English Literature

Head of Department: Mrs A Gorman
Exam board: OCR
Qualification name: English Literature
Qualification codes: H472

What you will study
Students study a minimum of eight texts, including at least two examples of each of the genres of prose, poetry and drama, to develop their ability to analyse and evaluate literary texts across a variety of genres and periods.

Component 01: Drama and poetry pre-1900
In Section 1: Shakespeare – students study one Shakespeare play.
In Section 2: Drama and poetry pre-1900 – students study one pre-1900 drama text and one pre-1900 poetry text.

Component 02: Comparative and contextual study
There are five topic areas:

  • American Literature 1880—1940
  • The Gothic
  • Dystopia
  • Women in Literature
  • The Immigrant Experience

Students choose one topic area and study at least two whole texts, one of which must be from the core set text list for their chosen topic area.

Component 03: Literature post-1900
This component encourages individual study, Students study three literary texts, which must include one prose text, one poetry text, and one drama.

  • Close reading or re-creative writing with commentary
  • Comparative essay

Why choose English Literature?
The OCR course offers opportunities to explore texts from Chaucer to the present day. The syllabus encourages literary debate, promotes wider reading and develops skills in responding to a writer’s use of language, form and style. The course emphasises breadth as well as depth, covering key areas of the canon whilst allowing students to develop their own interests in a personal investigation. Assessment covers at least eight texts of poetry, drama and prose and includes Shakespeare and writing pre- and post-1900. The OCR course is considered an excellent preparation for university and employment.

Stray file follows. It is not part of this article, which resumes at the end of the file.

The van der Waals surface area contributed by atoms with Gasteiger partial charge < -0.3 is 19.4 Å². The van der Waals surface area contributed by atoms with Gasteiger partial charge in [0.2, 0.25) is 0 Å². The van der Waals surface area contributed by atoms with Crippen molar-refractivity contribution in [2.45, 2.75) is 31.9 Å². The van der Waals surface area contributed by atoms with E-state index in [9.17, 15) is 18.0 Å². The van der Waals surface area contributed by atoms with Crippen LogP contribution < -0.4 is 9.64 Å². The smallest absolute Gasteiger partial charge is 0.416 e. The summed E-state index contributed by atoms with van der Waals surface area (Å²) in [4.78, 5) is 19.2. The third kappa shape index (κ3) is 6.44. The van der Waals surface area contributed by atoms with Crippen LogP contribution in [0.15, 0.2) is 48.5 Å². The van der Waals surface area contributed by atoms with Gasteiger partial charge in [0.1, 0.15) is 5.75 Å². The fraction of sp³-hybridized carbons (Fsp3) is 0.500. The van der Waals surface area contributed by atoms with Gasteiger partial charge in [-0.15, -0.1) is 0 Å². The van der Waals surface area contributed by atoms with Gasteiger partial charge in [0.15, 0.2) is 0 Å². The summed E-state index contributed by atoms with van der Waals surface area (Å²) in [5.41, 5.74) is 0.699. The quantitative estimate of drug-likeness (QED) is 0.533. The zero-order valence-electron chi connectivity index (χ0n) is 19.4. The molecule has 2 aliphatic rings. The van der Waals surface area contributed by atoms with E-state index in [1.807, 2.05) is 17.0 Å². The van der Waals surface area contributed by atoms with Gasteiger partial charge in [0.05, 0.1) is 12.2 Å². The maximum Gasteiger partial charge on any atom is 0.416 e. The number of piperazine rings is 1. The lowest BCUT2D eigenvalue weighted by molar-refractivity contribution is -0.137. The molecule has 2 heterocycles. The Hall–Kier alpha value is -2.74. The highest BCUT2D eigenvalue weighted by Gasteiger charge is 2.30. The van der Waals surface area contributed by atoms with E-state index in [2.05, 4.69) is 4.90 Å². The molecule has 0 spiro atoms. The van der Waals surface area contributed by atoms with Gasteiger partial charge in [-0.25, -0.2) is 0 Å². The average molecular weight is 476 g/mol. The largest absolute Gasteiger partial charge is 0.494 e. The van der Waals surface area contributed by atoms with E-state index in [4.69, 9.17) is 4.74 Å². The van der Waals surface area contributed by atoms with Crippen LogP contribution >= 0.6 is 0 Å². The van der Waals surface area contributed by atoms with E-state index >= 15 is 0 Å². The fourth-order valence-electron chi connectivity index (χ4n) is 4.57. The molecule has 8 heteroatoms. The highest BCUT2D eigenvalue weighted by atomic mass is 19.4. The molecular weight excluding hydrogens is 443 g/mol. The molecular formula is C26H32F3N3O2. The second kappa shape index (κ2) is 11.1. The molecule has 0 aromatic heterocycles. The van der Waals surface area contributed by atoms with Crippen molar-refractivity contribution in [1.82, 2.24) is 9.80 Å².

Course requirements
It is recommended that students have attained literacy skills at a level 5 in GCSE English Language.

Related subjects at Sixth Form
Subjects that related well to literature include History, English Language, Ethics and Philosophy, Politics, Psychology and Modern Languages.

Where could this lead?
English graduates develop a wide range of skills that are valuable to employers including how to argue a point, how to think independently, to summarise, to write and speak well, to present information effectively and to work as part of a team. Career opportunities for those studying literature are wide-ranging and include: law, writing, journalism, broadcasting, personnel management, teaching, social work, copywriting, marketing and advertising.

I remember very precisely a class with Alan Wilkinson in the late 70s, reading a short passage of Milton’s Comus, when I first wondered exactly how poetry works. The English masters at Barney really have shaped my whole academic career. Richard Parkinson, Professor of Egyptology at the University of Oxford